Simple Fun Virtual Tour – For Adults

Our rotating exhibit is “Simple Fun,” a fun showcase of different games, toys, and other forms of entertainment throughout the ages. Keep scrolling for a virtual tour of what we have on display.

Welcome to Simple Fun – A time when social interactions were person-to-person, before technology impacted the way we communicate. This exhibit will take you on a nostalgic journey through a time when families had fun playing and being together.
A stereoscope is an entertainment device intended for viewing a pair of separate images, depicting left-eye and right-eye views of the same scene, creating the visual effect of a single three-dimensional image. This particular model is from 1867.
Below we have the View-Master, which evolved from the stereoscope, which use small cardboard disks of images which can be viewed through the binocular-like machine. The museum’s collection includes two different models of View-Masters from the 1960s. (Click on the images below to enlarge)
Lucky Elephant Pink Candy Popcorn is a Canadian candy that has been around since the 1950s. Charleston Chew was created in 1922, named after the Charleston, a popular early-20th century dance. They were bought by the Tootsie company in 1993. Red Hots Candy were made in the 1930’s under the name “Cinnamon Imperials.” They are made through the “cold-panned candy method:” tossing sugar in a rotating pan while adding other ingredients, including cinnamon, before coating it with a shell.
These are electronic games. The Einstein toy is a memory game made by Castle Toys in 1979.
The doll on the left is an Eaton Beauty Doll. Over its 100-year history, the Eaton Beauty Dolls have been treasured by children and collectors! Every year, a different doll was released.
In 1900, Eaton’s catalog introduced the first Eaton Beauty doll. The advertisement read: “Eaton Beauty, all jointed, special $1.00; large sizes from $1.50 to $10.00 each.” The smallest dolls (20 inches [50.8 cm] tall) were a dollar, a price that was maintained until 1916.
These are an old pair of Dominion Bob Skates, which can still be purchased today.
Sports are an important part of the community then and now! This is the Bat Boy’s jacket from the Kronau baseball team in 1946, donated by John Schnieder.
Artifact no. 5 is a Slinky Kitten, an example of a “pull toy.” Vintage pull toys are very collectible and valuable today.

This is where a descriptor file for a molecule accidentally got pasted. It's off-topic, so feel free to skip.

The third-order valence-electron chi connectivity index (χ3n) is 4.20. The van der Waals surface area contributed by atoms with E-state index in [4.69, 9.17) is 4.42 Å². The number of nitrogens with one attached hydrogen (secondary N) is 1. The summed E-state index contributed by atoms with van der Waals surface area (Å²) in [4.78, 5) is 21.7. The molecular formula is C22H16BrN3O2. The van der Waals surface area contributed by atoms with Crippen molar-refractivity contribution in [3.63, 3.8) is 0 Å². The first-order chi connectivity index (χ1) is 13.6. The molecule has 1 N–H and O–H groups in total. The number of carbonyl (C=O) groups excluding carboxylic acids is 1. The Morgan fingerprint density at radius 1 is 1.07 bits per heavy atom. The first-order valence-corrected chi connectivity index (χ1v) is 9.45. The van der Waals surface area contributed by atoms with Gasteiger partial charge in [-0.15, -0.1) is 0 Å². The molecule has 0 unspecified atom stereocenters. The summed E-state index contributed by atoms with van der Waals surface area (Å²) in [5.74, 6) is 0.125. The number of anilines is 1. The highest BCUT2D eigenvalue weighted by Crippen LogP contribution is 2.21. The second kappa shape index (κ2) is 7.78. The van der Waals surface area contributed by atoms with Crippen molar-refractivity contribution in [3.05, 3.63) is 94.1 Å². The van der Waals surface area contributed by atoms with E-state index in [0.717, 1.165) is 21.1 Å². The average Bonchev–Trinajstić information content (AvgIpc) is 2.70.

Featured in our board games exhibit is a metal Chinese Checkers board, a game played with marbles which sit on top of the little holes you see in the board.
Chinese checkers, a game for from two to six players, derived from Halma, was introduced in the United States in the 1930s. It is played in the same way as Halma, except that the pieces are usually marbles (each player has 10 or 15) and the board, in the shape of a six-pointed star, has holes instead of squares.
This is a vintage handheld pinball game. Much different than playing Pinball on the computer!
These are Red Rose Tea Ornaments, made by a company called Wade Pottery. In 1967, Red Rose used to have these little collectibles as prizes in their teas.
When Red Rose Tea began to offer Wade miniatures in 1967, it wasn’t uncommon to promote food and beverage items with free premiums. Even so, the success of Wade figurines for Red Rose was unprecedented, boasting a production run for the first series of miniatures that numbered in the millions. The miniatures soon became a perennial item in boxes of Red Rose Tea. To date, it is estimated that more than 300 million Wade figurines have been given away in packages of Red Rose Tea in America. George Wade came into ownership of Wade & Sons of Burslem, England in 1899, eventually renaming it George Wade Pottery. The style of figurines known as “Wade Whimsies” first appeared in the 1950s, and have been a regular promotion in Red Rose Tea in the United States since 1983.

That’s the end of our tour. Make sure you check out our other virtual exhibit by clicking here.  Click here to read more about the exhibit. Thank you!